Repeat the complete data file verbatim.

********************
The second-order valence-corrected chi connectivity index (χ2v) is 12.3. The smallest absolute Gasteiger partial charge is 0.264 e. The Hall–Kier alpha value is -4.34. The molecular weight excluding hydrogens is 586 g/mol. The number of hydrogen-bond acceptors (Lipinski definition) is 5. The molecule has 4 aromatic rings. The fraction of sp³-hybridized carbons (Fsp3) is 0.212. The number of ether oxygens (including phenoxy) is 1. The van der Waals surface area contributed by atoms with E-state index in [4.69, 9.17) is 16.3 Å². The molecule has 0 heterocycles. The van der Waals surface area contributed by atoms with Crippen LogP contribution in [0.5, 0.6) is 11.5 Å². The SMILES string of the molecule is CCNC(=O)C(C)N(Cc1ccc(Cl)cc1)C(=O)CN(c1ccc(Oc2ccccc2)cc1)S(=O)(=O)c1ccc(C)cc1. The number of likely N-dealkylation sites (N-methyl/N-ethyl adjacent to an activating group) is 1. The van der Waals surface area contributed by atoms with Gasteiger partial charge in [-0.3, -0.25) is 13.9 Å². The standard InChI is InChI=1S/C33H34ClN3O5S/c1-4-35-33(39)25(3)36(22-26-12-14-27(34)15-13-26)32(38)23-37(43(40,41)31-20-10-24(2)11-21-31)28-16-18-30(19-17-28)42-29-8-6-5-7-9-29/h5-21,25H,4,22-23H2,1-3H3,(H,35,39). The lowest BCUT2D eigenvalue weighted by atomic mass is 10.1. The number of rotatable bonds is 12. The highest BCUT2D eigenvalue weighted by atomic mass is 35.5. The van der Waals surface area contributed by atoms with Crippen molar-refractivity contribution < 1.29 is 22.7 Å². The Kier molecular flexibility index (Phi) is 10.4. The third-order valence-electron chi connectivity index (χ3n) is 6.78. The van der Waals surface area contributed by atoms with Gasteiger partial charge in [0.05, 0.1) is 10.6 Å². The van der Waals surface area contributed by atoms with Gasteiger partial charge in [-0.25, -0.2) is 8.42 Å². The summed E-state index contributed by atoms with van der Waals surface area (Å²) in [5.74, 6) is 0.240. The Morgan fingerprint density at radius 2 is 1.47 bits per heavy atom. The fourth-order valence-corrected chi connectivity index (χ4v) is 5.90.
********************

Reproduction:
The second-order valence-corrected chi connectivity index (χ2v) is 12.3. The smallest absolute Gasteiger partial charge is 0.264 e. The Hall–Kier alpha value is -4.34. The molecular weight excluding hydrogens is 586 g/mol. The number of hydrogen-bond acceptors (Lipinski definition) is 5. The molecule has 4 aromatic rings. The fraction of sp³-hybridized carbons (Fsp3) is 0.212. The number of ether oxygens (including phenoxy) is 1. The van der Waals surface area contributed by atoms with E-state index in [4.69, 9.17) is 16.3 Å². The molecule has 0 heterocycles. The van der Waals surface area contributed by atoms with Crippen LogP contribution in [0.5, 0.6) is 11.5 Å². The SMILES string of the molecule is CCNC(=O)C(C)N(Cc1ccc(Cl)cc1)C(=O)CN(c1ccc(Oc2ccccc2)cc1)S(=O)(=O)c1ccc(C)cc1. The number of likely N-dealkylation sites (N-methyl/N-ethyl adjacent to an activating group) is 1. The van der Waals surface area contributed by atoms with Gasteiger partial charge in [-0.3, -0.25) is 13.9 Å². The standard InChI is InChI=1S/C33H34ClN3O5S/c1-4-35-33(39)25(3)36(22-26-12-14-27(34)15-13-26)32(38)23-37(43(40,41)31-20-10-24(2)11-21-31)28-16-18-30(19-17-28)42-29-8-6-5-7-9-29/h5-21,25H,4,22-23H2,1-3H3,(H,35,39). The lowest BCUT2D eigenvalue weighted by atomic mass is 10.1. The number of rotatable bonds is 12. The highest BCUT2D eigenvalue weighted by atomic mass is 35.5. The van der Waals surface area contributed by atoms with Crippen molar-refractivity contribution < 1.29 is 22.7 Å². The Kier molecular flexibility index (Phi) is 10.4. The third-order valence-electron chi connectivity index (χ3n) is 6.78. The van der Waals surface area contributed by atoms with Gasteiger partial charge in [0.05, 0.1) is 10.6 Å². The van der Waals surface area contributed by atoms with Gasteiger partial charge in [-0.25, -0.2) is 8.42 Å². The summed E-state index contributed by atoms with van der Waals surface area (Å²) in [5.74, 6) is 0.240. The Morgan fingerprint density at radius 2 is 1.47 bits per heavy atom. The fourth-order valence-corrected chi connectivity index (χ4v) is 5.90.